Steve Friess in a Playboy article “Technology Will Destroy Democracy Unless This Man Stops It” provides insight into the world of computer hacking and security – an ongoing competition between computer experts seeking to ensure security and those demonstrating that any such security is an illusion. As I have blogged elsewhere, the power of the hackers means that absolute security in a computer world is unattainable. See On the Death of Privacy.. It is also apparent that computer technology was adapted by Robert Mercer and the Alt-Right for the 2016 election to “weaponize” social media information to target potential voters for misinformation or voter suppression. See Compute This. But most startling to me in following this inquiry is the realization that the modern technology employed in state and national elections is directly vulnerable to hacking. A motivated hacker need not bother with the voters themselves because the results of the machines can be directly hacked and manipulated. I noted this possibility in Hacking Voting Machines and Computer Programmer.
Steve Friess has explored the dangers of voter hacking in depth with Alex Halderman, a University of Michigan professor and computer expert, for the above-noted Playboy piece. Halderman has worked on all sides of the security issue, demonstrating how best to slow down the hackers of the NSA , how to work around government censorship, and, perhaps, most importantly, the vulnerability of state electioneering to direct manipulation. Halderman demonstrated that “hack proof” machines used in India were easily manipulated. He similarly weighed in on the vulnerability of a recent New Jersey election allowing voting by email. In 2006 he was part of the team showing how the Florida Diebold voting machines could be easily hacked. In 2010, he, with a team of grad students, manipulated the results in a Washington, D.C. trial internet election.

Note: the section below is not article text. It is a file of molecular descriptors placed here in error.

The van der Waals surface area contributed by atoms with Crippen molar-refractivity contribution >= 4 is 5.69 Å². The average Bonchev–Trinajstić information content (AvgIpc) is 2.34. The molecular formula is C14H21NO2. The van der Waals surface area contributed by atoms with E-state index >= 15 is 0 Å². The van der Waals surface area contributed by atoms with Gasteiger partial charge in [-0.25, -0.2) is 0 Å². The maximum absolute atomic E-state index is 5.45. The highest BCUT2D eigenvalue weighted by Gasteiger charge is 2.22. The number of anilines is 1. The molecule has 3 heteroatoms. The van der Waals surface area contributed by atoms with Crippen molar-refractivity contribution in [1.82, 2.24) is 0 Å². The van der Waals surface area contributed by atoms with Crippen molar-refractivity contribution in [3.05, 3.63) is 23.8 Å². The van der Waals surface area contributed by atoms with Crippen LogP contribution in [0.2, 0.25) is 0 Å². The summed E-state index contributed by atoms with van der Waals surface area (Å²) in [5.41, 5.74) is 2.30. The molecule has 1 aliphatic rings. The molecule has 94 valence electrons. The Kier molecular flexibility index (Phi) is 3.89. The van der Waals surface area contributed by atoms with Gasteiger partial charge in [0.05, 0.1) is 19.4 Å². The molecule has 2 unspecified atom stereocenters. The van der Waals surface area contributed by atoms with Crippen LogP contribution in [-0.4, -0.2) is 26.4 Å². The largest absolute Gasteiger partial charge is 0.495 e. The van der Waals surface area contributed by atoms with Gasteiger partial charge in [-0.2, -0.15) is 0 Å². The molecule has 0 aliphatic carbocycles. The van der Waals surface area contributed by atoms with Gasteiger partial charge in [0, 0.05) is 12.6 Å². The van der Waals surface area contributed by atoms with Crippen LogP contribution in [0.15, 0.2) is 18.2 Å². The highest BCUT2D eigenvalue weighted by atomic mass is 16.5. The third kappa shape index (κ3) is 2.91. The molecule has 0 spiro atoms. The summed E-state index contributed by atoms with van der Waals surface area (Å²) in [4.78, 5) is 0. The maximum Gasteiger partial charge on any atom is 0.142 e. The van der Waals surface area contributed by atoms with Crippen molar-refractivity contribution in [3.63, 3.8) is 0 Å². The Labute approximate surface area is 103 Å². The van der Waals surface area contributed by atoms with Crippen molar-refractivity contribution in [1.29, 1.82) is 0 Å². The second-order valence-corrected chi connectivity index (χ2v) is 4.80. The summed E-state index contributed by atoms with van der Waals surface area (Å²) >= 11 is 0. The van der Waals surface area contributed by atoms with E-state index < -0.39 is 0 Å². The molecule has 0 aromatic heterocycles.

Read Friess for a fascinating tour of the brave new world of computer technology. Then work to ensure that our future elections are not vulnerable to malicious manipulation. And urge our election officials to engage computer experts to examine the results of the 2016 election for vote rigging by computer. Trump was insistent that the results were rigged. He’s been know to project a bit. Maybe we should listen to him.